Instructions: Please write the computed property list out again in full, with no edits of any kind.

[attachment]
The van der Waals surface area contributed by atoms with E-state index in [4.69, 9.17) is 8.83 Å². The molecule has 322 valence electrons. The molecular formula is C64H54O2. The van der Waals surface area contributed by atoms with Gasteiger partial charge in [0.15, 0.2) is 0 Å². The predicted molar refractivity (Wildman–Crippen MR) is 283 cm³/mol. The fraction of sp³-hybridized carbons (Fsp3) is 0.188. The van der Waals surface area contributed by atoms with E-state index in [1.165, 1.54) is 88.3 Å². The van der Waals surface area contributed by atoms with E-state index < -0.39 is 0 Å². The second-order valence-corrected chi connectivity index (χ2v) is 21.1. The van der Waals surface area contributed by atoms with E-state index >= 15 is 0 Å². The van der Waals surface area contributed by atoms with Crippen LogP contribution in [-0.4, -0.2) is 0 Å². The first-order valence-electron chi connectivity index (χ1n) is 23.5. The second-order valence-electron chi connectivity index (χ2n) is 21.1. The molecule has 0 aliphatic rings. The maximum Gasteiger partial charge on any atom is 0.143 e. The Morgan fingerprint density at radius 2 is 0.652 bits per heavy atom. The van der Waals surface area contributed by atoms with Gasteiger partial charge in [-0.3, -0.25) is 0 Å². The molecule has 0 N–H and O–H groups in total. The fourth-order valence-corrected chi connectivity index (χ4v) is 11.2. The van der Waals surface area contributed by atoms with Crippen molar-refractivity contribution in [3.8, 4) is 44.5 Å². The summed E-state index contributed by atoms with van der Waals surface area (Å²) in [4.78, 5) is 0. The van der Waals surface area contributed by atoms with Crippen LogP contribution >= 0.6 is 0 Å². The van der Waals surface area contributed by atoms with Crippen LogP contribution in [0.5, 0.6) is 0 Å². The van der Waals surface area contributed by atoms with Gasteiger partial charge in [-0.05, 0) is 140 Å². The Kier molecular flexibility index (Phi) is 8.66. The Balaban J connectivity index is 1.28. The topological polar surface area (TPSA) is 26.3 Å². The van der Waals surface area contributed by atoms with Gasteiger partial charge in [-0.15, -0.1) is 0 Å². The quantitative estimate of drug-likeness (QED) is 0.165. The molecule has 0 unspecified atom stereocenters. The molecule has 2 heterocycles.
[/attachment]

The van der Waals surface area contributed by atoms with E-state index in [4.69, 9.17) is 8.83 Å². The molecule has 322 valence electrons. The molecular formula is C64H54O2. The van der Waals surface area contributed by atoms with Gasteiger partial charge in [0.15, 0.2) is 0 Å². The predicted molar refractivity (Wildman–Crippen MR) is 283 cm³/mol. The fraction of sp³-hybridized carbons (Fsp3) is 0.188. The van der Waals surface area contributed by atoms with E-state index in [1.165, 1.54) is 88.3 Å². The van der Waals surface area contributed by atoms with E-state index < -0.39 is 0 Å². The second-order valence-corrected chi connectivity index (χ2v) is 21.1. The van der Waals surface area contributed by atoms with E-state index >= 15 is 0 Å². The van der Waals surface area contributed by atoms with Crippen LogP contribution in [-0.4, -0.2) is 0 Å². The first-order valence-electron chi connectivity index (χ1n) is 23.5. The second-order valence-electron chi connectivity index (χ2n) is 21.1. The molecule has 0 aliphatic rings. The maximum Gasteiger partial charge on any atom is 0.143 e. The Morgan fingerprint density at radius 2 is 0.652 bits per heavy atom. The van der Waals surface area contributed by atoms with Gasteiger partial charge in [-0.3, -0.25) is 0 Å². The molecule has 0 N–H and O–H groups in total. The fourth-order valence-corrected chi connectivity index (χ4v) is 11.2. The van der Waals surface area contributed by atoms with Crippen molar-refractivity contribution in [3.8, 4) is 44.5 Å². The summed E-state index contributed by atoms with van der Waals surface area (Å²) in [4.78, 5) is 0. The van der Waals surface area contributed by atoms with Crippen LogP contribution >= 0.6 is 0 Å². The van der Waals surface area contributed by atoms with Crippen LogP contribution in [0.5, 0.6) is 0 Å². The van der Waals surface area contributed by atoms with Gasteiger partial charge in [-0.05, 0) is 140 Å². The Kier molecular flexibility index (Phi) is 8.66. The Balaban J connectivity index is 1.28. The topological polar surface area (TPSA) is 26.3 Å². The van der Waals surface area contributed by atoms with Gasteiger partial charge in [-0.15, -0.1) is 0 Å². The quantitative estimate of drug-likeness (QED) is 0.165. The molecule has 0 unspecified atom stereocenters. The molecule has 2 heterocycles.